You can find yourself in a situation where you want to express your wishes to those closest to you – but the legal will doesn’t feel like the right place. This can happen if you want to discuss deeply personal matters such as family relationships. Or possibly financial matters that you don’t want to become a matter of public record in the future.
In these circumstances you can make a “letter of wishes”. This letter of wishes can go into as much detail as you want about anything you want. From the state of your financial affairs to estrangement within the family. Your letter of wishes should not be legally binding. It can give guidance to your executors and comfort to your family though.
Be careful that you do not accidentally create a “trust” in your letter of wishes. For example: you make a gift to Person A in your will. However, you tell Person A to do something particular with the money (e.g. give it to someone who is not mentioned on the will). This can lead to unintended financial consequences if not done properly.
If you want to set out the terms of a trust you should seek independent legal advice. You can find a solicitor at www.solicitors.lawsociety.org.uk.
How to make a Letter of Wishes
Writing your letter of wishes is a deeply personal thing. You can write your letter of wishes in the way that is most comfortable to you. Increasingly people are leaving video and audio messages too. Because of this we don’t have a “template” for a letter of wishes. This “how to” guide will walk you through the process of making a letter of wishes.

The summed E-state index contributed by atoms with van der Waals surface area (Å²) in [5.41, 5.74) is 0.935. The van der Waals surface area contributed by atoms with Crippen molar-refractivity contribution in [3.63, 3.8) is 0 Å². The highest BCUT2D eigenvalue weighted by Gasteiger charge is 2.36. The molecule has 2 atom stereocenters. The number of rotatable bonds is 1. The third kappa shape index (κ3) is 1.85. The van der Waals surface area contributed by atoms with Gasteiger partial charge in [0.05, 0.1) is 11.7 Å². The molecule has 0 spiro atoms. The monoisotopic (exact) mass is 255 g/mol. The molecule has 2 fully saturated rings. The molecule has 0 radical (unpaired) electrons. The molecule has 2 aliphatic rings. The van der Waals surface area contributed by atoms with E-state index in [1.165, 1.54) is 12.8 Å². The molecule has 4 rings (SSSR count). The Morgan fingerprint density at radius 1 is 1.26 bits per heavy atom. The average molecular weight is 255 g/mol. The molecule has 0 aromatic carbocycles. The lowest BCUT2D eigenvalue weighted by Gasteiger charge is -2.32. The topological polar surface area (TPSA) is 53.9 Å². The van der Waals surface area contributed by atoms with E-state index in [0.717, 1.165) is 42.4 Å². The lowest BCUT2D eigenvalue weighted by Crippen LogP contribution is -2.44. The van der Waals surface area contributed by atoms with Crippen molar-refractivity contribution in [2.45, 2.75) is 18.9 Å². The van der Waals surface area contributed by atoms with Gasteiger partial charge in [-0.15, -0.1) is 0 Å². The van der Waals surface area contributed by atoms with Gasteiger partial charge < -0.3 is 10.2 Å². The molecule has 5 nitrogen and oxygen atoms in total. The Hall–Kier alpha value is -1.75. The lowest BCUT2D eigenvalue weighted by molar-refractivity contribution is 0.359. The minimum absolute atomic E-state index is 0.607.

- Choose your format.
You can make your letter of wishes on a word processor (e.g. using Word or Google Docs) or you can hand write it. If you choose to use an audio or visual format make sure that it is saved where your executors can find it. You should also leave a note with your will with instructions on how to access it.
- Choose a template.
If you use a computer to write your letter there are templates on most programmes. Using a template for a letter can remove a lot of the stress of making sure it looks “right”. If you are hand writing the letter you can copy the format of one of these computer templates if you wish.
- Make sure your message is clear.
If you are setting out factual informaiton such as financial information or timelines make sure these are clear. Bullet points and tables can be more useful than long sentences. When conveying thoughts and feelings make sure that once you’ve written them down read them again. Don’t be afraid to edit or update or even start again if a message doesn’t come across the way you wanted.
- Check again the next day.
It’s amazing what a good night sleep can do. Check the letter the next day and read it with a fresh pair of eyes. If something is unclear or ambiguous edit the letter. Your letter of wishes should bring clarity not sew confusion.
- Store the letter with the will.
Once you’ve finished the letter print, date and sign it then put it with the will. Do NOT attach the letter to the will in any way. Don’t staple, don’t glue, don’t paperclip and don’t attach it in any other way to the will. Simply leave it in the same place so that it will be found at the same time as the will.
As mentioned above – a letter of wishes should be used to clarify your thinking and/ or provide helpful guidance to the executors. Do NOT use it to create any further gifts. Do NOT use it to do anything which you want to be legally binding. This could end up creating a trust that could lead to confusion, expense or even a dispute. If you are in any doubt please contact a solicitor.
If you want to start making your will then go here to make an online will.